When Choosing a Dog Trainer,
Written by Leah Roberts
Taken from the Dog Star Daily blog and can be seen here.
Before 1981 when Dr. Ian Dunbar developed the first Sirius Puppy Class, training wasn't recommended for puppies under 6 months old. The only training methods available at the time involved physical force using training tools such as choke collars, and were considered to be too harsh for young puppies. Dr. Dunbar created the lure/reward method, which opened up an entirely new perspective on dog training in general. With this method, instead of being corrected for wrong behavior, puppies are set up for success by being lured into the desired position then rewarded for achieving the behavior. Unlike traditional dog training, with no force, fear, pain or intimidation inherent in the technique, it was now appropriate for puppies as young as 8 weeks old to begin training classes.
Lure/reward training proved itself to be so effective, efficient, and fun for both owners and dogs that the usage spread to family pet obedience classes for all ages. Eventually it expanded to more specialized areas of dog training, including dog sports, working dog activities and conformation. Clicker training, another reward-based training methodology without the use of corrections, was also developed in this time frame and grew greatly in popularity.
Research presents compelling evidence in favor of reward-based training
Over the last 30 years, animal behaviorists have studied the undesired effects of training with aversives. Dr. Karen Overall, noted veterinary behaviorist, is quite adamant about her views on shock collars and states, "Shock is not training - in the vast majority of cases it meets the criteria for abuse." According to a veterinary study published in 2009 in the Journal of Applied Animal Behavior, if you're aggressive to your dog, your dog will be aggressive to you. Meghan Herron, DVM, one of the lead authors of the study, says, "Our study demonstrated that many confrontational training methods, whether staring down dogs, striking them, or intimidating them with physical manipulation, do little to correct improper behavior and can elicit aggressive responses." Dr. Sophia Yin, another well-respected veterinary behaviorist, adds, "Indeed, the use of such confrontational training techniques can provoke fear in the dog and lead to defensively aggressive behavior toward the person administering the aversive action."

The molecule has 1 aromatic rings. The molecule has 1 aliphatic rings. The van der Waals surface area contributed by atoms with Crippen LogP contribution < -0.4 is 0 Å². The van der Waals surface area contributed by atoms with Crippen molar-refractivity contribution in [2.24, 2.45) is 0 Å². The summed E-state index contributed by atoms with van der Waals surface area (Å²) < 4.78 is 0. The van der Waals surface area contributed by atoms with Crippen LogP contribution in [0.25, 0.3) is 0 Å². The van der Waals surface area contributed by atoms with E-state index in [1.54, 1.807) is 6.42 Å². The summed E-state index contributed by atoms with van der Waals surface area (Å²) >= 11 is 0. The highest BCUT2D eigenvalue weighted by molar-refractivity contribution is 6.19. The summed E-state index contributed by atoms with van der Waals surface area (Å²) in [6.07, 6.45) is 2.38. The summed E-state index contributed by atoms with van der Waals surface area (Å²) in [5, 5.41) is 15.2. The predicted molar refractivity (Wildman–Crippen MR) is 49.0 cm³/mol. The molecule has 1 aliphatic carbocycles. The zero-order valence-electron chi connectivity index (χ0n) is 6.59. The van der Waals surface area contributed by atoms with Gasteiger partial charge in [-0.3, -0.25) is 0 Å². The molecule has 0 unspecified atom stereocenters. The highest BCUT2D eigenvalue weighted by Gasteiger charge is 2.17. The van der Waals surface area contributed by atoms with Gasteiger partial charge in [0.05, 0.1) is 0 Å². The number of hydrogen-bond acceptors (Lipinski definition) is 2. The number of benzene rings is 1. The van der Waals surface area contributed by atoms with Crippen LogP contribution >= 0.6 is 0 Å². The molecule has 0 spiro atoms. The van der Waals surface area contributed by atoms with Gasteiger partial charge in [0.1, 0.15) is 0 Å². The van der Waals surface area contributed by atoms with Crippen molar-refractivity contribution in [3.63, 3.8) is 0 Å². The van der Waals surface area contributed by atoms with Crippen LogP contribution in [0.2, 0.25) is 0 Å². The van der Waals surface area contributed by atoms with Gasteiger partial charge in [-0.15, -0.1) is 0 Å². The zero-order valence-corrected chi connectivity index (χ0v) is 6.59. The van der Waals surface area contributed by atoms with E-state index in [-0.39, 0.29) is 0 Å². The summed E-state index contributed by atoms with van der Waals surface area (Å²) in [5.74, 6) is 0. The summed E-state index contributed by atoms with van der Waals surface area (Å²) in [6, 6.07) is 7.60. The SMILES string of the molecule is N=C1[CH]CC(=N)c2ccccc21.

Best-selling author and dog behaviorist Jean Donaldson states in her article entitled Modern Dog Training vs. Cesar Millan, "The force-free movement has been partly driven by improved communication from the top. Applied behaviorists, those with advanced degrees in behavior, and veterinary behaviorists, veterinarians who have completed residencies specializing in behavior problems are in greater abundance than in previous decades, and there is much more collaboration between these fields and trainers on the front lines. These two professions are quite unified on the point that the use of physical confrontation and pain is unnecessary, often detrimental and, importantly, unsafe."
Our own Dr. Dunbar says in an article entitled The Trouble with Punishment, "Sadly, many outdated trainers, and hence many owners who have read outdated training books, tend to focus on punishing untrained dogs for getting it wrong, for breaking rules they never knew existed. It is much quicker to teach your puppy the rules of the house - to show him what you want him to do and to reward him for doing it."
Over the years, more trainers are choosing to reward instead of correct, and more owners are becoming aware of the difference and discerning about their choice of a trainer. With such compelling testimony, it should be easy to find a trainer who uses modern, scientifically sound positive reinforcement-based techniques, and those who continue to hang onto the old, outdated methods should be going the way of the dinosaurs, right?
Why dinosaurs still roam the planet
Why would any dog owner or trainer choose to set up a dog as an adversary that needs to be conquered when the goal is to have a companion? Even back in the old days when I took one of my dogs to a class using choke chain corrections, I was having trouble with this concept. I was uncomfortable with having to do unpleasant things to my dog then, when there wasn’t an alternative. Now that there are excellent alternatives, what could possibly be keeping choke, prong, and shock collar manufacturers in business?